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Intergenerational trauma is defined as trauma that is passed down from those who directly experience an incident to subsequent generations. This type of trauma often goes unrecognized and can be mislabelled as being part of a culture, which allows the cycle to continue. Common symptoms of intergenerational trauma include low self-esteem, depression, anxiety, insomnia, anger, and self-destructive behaviours.

Domestic violence, substance addiction, child abuse and neglect, victim of war, refugee/immigration are all situations that can cause intergenerational trauma.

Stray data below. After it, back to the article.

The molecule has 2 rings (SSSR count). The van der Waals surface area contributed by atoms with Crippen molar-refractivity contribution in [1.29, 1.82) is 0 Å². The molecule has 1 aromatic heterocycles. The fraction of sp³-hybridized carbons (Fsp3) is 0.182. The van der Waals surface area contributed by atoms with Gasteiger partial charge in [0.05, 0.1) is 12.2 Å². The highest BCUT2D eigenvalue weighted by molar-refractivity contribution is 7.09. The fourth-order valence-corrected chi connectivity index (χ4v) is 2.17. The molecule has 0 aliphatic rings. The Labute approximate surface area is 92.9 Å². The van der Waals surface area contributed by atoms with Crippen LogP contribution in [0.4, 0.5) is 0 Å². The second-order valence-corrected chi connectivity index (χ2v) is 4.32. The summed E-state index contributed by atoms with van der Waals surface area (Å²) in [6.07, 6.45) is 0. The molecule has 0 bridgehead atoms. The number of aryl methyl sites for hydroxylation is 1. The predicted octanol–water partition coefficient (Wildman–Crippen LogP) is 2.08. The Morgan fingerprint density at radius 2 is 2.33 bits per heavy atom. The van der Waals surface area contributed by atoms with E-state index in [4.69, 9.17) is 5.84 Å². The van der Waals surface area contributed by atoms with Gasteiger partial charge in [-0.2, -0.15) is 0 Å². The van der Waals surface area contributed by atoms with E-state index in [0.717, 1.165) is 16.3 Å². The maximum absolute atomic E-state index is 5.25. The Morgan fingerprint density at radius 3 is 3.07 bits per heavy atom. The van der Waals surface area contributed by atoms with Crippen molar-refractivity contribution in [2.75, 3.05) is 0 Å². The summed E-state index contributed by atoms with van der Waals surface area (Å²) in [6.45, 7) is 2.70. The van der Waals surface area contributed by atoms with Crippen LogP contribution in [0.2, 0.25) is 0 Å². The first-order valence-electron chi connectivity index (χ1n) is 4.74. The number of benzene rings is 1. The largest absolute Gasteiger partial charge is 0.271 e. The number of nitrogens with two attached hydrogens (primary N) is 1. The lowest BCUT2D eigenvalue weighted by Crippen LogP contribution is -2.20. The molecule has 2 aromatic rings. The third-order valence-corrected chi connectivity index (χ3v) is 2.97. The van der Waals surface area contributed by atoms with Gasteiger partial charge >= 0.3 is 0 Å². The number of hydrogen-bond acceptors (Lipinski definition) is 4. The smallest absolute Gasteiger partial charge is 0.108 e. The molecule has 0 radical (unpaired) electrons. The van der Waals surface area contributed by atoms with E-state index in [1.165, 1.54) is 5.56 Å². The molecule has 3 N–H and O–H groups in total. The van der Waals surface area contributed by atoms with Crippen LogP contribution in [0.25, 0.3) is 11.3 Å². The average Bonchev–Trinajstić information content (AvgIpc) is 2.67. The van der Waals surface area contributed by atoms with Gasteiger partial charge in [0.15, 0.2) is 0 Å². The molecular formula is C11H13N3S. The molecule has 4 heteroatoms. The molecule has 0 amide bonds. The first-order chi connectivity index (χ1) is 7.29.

Unresolved emotions and negative repeated patterns of behaviour (including beliefs) from intergenerational trauma can all contribute to mental illness and unstable mental health. Intergenerational trauma occurs outside of personal experience and can be passed on from one generation to another through family relationships. The trauma may affect a generation directly or indirectly. Each generation can pass along its own trauma to the next through modeling, teaching coping skills, or failing to teach healthy and adaptive ways to resolve stress and achieve wellbeing.

Our therapists prioritize  healing, resilience development, and personal growth when addressing intergenerational trauma

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